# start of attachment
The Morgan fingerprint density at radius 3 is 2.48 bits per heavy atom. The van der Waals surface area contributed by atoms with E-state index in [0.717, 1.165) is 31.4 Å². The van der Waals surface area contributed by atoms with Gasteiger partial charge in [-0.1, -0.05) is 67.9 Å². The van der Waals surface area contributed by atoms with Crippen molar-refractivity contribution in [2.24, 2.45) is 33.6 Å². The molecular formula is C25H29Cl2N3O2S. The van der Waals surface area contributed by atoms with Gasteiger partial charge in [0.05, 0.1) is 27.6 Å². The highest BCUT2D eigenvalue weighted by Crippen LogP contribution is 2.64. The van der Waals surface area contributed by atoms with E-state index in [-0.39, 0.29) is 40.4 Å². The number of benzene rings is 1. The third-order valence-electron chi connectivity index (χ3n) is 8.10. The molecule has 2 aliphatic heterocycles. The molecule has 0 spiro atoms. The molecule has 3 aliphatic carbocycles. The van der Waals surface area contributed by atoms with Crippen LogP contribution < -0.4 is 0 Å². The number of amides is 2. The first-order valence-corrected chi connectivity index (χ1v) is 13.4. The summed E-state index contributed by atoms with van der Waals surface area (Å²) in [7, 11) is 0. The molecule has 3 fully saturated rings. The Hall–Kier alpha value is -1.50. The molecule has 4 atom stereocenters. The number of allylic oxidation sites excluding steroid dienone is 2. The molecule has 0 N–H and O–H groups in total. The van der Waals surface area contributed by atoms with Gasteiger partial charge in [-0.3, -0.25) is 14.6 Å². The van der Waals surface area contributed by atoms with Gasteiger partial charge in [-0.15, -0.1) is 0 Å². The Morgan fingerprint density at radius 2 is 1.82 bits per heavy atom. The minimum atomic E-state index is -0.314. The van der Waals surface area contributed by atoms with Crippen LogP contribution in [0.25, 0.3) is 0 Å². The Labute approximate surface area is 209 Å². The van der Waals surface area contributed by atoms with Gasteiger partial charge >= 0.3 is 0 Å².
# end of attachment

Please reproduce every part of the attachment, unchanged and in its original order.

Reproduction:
The Morgan fingerprint density at radius 3 is 2.48 bits per heavy atom. The van der Waals surface area contributed by atoms with E-state index in [0.717, 1.165) is 31.4 Å². The van der Waals surface area contributed by atoms with Gasteiger partial charge in [-0.1, -0.05) is 67.9 Å². The van der Waals surface area contributed by atoms with Crippen molar-refractivity contribution in [2.24, 2.45) is 33.6 Å². The molecular formula is C25H29Cl2N3O2S. The van der Waals surface area contributed by atoms with Gasteiger partial charge in [0.05, 0.1) is 27.6 Å². The highest BCUT2D eigenvalue weighted by Crippen LogP contribution is 2.64. The van der Waals surface area contributed by atoms with E-state index in [-0.39, 0.29) is 40.4 Å². The number of benzene rings is 1. The third-order valence-electron chi connectivity index (χ3n) is 8.10. The molecule has 2 aliphatic heterocycles. The molecule has 0 spiro atoms. The molecule has 3 aliphatic carbocycles. The van der Waals surface area contributed by atoms with Crippen LogP contribution < -0.4 is 0 Å². The number of amides is 2. The first-order valence-corrected chi connectivity index (χ1v) is 13.4. The summed E-state index contributed by atoms with van der Waals surface area (Å²) in [7, 11) is 0. The molecule has 3 fully saturated rings. The Hall–Kier alpha value is -1.50. The molecule has 4 atom stereocenters. The number of allylic oxidation sites excluding steroid dienone is 2. The molecule has 0 N–H and O–H groups in total. The van der Waals surface area contributed by atoms with Gasteiger partial charge in [-0.3, -0.25) is 14.6 Å². The van der Waals surface area contributed by atoms with Gasteiger partial charge in [-0.15, -0.1) is 0 Å². The Morgan fingerprint density at radius 2 is 1.82 bits per heavy atom. The minimum atomic E-state index is -0.314. The van der Waals surface area contributed by atoms with Crippen LogP contribution in [0.25, 0.3) is 0 Å². The Labute approximate surface area is 209 Å². The van der Waals surface area contributed by atoms with Gasteiger partial charge >= 0.3 is 0 Å².